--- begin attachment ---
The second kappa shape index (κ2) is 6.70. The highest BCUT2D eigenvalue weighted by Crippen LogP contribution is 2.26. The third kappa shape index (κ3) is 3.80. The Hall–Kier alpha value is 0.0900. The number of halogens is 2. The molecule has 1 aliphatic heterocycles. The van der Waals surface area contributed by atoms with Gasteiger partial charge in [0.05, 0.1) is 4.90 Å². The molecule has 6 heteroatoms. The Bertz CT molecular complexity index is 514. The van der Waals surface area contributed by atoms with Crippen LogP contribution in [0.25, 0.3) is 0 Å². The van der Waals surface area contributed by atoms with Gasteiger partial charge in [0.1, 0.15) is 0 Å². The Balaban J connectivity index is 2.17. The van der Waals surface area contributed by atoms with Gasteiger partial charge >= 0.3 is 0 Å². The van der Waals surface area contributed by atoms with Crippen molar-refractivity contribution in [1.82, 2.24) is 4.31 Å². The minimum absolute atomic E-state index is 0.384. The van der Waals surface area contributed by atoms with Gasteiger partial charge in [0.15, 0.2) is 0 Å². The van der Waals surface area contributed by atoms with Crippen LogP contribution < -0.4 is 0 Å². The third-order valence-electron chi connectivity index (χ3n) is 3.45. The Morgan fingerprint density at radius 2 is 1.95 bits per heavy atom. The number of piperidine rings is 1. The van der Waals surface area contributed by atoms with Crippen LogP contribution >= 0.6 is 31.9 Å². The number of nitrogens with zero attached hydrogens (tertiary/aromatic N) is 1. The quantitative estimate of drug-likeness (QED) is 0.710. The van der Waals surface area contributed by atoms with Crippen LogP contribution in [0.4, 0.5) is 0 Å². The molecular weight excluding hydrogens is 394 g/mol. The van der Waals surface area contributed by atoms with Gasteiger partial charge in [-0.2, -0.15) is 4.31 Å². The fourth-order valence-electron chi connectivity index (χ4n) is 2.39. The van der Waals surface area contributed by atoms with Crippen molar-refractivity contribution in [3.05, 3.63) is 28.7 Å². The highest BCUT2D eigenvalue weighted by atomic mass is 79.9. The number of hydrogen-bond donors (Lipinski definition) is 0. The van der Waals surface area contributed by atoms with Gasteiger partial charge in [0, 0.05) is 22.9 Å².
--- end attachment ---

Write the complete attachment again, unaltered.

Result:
The second kappa shape index (κ2) is 6.70. The highest BCUT2D eigenvalue weighted by Crippen LogP contribution is 2.26. The third kappa shape index (κ3) is 3.80. The Hall–Kier alpha value is 0.0900. The number of halogens is 2. The molecule has 1 aliphatic heterocycles. The van der Waals surface area contributed by atoms with Gasteiger partial charge in [0.05, 0.1) is 4.90 Å². The molecule has 6 heteroatoms. The Bertz CT molecular complexity index is 514. The van der Waals surface area contributed by atoms with Crippen LogP contribution in [0.25, 0.3) is 0 Å². The van der Waals surface area contributed by atoms with Gasteiger partial charge in [0.1, 0.15) is 0 Å². The Balaban J connectivity index is 2.17. The van der Waals surface area contributed by atoms with Gasteiger partial charge >= 0.3 is 0 Å². The van der Waals surface area contributed by atoms with Crippen molar-refractivity contribution in [1.82, 2.24) is 4.31 Å². The minimum absolute atomic E-state index is 0.384. The van der Waals surface area contributed by atoms with Gasteiger partial charge in [0.15, 0.2) is 0 Å². The van der Waals surface area contributed by atoms with Crippen LogP contribution < -0.4 is 0 Å². The third-order valence-electron chi connectivity index (χ3n) is 3.45. The Morgan fingerprint density at radius 2 is 1.95 bits per heavy atom. The number of piperidine rings is 1. The van der Waals surface area contributed by atoms with Crippen LogP contribution >= 0.6 is 31.9 Å². The number of nitrogens with zero attached hydrogens (tertiary/aromatic N) is 1. The quantitative estimate of drug-likeness (QED) is 0.710. The van der Waals surface area contributed by atoms with Crippen LogP contribution in [0.4, 0.5) is 0 Å². The molecular weight excluding hydrogens is 394 g/mol. The van der Waals surface area contributed by atoms with Gasteiger partial charge in [-0.2, -0.15) is 4.31 Å². The fourth-order valence-electron chi connectivity index (χ4n) is 2.39. The van der Waals surface area contributed by atoms with Crippen molar-refractivity contribution in [3.05, 3.63) is 28.7 Å². The highest BCUT2D eigenvalue weighted by atomic mass is 79.9. The number of hydrogen-bond donors (Lipinski definition) is 0. The van der Waals surface area contributed by atoms with Gasteiger partial charge in [0, 0.05) is 22.9 Å².